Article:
PEOPLE of the State of California, Plaintiff and Respondent, v. Raymond MOORE, Kelvin White and Jimmie Leon Holmes, Defendants and Appellants.
Defendants Raymond Moore, Kelvin White, and Jimmie Leon Holmes appeal their convictions for numerous theft and violent sex offenses.1 Specifically, defendants were each convicted by jury of four counts of oral copulation in concert (Pen.Code, § 288a, subd. (d)(1); 2 one count of attempted sodomy in concert (§ 286, subd. (d); 664); one count of rape in concert (§ 261, subd. (2); 264.1); one count of unlawful genital penetration with a foreign object in concert (§ 289; 264.1); two counts of assault with a firearm (§ 245, subd. (a)(2)); three counts of assault by means of force likely to produce great bodily injury (§ 245, subd. (a)(1)); two counts of false imprisonment (§ 236); two counts of robbery (former § 213.5); one count of unlawful taking of a motor vehicle (Vehicle Code § 10851); one count of mayhem (§ 203); and one count of first degree burglary (§ 459). The jury found each defendant personally used a firearm in the counts alleging that enhancement. (§ 12022.5) Additionally, each defendant was found to be an ex-felon in possession of a firearm. (§ 12021; 667) The court sentenced Moore to a term of 50 years in state prison, White to 38 years, and Holmes to 20 years. We affirm the judgment in all respects.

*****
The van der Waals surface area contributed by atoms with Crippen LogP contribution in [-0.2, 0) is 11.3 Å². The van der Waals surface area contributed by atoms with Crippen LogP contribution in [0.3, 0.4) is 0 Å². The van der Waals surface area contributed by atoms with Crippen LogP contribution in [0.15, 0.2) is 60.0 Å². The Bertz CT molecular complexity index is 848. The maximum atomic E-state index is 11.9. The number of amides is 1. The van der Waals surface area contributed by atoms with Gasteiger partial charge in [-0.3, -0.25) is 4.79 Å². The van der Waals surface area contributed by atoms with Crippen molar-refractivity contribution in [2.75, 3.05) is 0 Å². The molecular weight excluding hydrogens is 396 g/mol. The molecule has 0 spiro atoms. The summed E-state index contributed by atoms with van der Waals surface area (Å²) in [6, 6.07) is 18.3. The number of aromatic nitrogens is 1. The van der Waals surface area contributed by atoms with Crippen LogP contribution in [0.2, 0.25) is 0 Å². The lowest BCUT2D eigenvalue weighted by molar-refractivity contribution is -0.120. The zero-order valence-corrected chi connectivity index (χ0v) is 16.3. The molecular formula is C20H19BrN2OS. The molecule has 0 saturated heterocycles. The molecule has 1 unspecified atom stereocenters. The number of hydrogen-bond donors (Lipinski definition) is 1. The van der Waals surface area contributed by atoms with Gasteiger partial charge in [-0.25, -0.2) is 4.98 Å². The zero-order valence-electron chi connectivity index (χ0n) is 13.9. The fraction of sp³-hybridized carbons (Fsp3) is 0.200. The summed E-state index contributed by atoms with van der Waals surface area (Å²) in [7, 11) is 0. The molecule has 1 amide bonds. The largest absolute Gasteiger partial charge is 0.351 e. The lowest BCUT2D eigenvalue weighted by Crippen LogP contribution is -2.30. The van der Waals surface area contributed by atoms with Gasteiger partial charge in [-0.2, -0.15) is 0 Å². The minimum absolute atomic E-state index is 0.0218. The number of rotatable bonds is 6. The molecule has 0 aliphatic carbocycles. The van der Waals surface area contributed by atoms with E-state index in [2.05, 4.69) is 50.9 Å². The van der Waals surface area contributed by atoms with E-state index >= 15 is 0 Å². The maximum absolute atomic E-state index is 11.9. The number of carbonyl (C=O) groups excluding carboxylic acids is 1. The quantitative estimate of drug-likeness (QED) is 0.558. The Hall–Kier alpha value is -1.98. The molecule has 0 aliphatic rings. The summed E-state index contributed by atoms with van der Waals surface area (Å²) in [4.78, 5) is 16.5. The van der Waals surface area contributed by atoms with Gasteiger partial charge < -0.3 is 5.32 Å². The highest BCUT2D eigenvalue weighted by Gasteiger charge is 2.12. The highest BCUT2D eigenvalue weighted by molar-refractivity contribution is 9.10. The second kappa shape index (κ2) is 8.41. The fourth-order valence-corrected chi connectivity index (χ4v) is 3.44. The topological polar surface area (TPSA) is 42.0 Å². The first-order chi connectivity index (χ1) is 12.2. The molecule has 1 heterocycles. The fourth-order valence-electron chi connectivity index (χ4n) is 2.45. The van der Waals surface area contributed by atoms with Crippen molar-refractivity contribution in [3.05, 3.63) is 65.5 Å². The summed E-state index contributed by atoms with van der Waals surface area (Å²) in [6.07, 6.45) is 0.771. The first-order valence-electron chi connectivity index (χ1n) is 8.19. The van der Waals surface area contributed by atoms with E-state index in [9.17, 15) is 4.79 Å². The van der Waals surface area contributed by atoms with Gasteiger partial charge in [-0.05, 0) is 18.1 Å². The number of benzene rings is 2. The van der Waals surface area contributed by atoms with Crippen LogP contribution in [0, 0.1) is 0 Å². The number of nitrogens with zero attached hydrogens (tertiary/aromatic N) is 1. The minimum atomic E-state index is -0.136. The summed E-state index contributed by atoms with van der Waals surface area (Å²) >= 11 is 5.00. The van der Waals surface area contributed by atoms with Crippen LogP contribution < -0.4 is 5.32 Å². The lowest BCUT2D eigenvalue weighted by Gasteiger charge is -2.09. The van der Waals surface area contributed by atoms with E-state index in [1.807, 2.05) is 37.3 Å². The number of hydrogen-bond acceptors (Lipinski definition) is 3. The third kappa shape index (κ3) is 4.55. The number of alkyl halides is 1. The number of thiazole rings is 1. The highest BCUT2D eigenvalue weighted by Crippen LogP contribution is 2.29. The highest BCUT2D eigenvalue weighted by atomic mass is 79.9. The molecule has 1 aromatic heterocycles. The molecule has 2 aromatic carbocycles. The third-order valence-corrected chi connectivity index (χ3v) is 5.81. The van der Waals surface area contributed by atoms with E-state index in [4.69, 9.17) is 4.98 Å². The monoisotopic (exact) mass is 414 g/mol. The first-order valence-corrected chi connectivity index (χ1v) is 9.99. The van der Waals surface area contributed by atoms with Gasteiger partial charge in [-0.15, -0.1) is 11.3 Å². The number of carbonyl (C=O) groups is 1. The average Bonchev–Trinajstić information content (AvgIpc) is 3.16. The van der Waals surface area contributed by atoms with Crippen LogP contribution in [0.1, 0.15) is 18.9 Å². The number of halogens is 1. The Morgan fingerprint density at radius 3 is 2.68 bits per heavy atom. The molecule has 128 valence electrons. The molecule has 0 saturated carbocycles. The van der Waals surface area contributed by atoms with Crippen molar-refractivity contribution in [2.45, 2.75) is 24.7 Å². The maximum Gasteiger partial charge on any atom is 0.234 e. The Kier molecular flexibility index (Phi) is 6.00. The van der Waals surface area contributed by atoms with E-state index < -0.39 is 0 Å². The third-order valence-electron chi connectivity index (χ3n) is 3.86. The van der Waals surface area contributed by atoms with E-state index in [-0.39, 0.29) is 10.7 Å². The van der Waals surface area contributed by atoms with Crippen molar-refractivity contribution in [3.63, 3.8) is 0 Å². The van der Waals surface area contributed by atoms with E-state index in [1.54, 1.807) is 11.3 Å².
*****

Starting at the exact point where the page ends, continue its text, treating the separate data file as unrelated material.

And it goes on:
As the facts of these crimes are neither in dispute nor important to the issues raised in this appeal, a brief summary will suffice. At approximately 10:30 p.m. on the evening of June 11, 1983, Mr. and Mrs. I. arrived at home. They were confronted by three heavily armed individuals in their garage. The intruders forced the couple into the house, made them lie on their stomachs, and tied them together with neckties taken from a closet. Mrs. I. was forced to surrender her jewelry, and the home was ransacked and numerous items taken.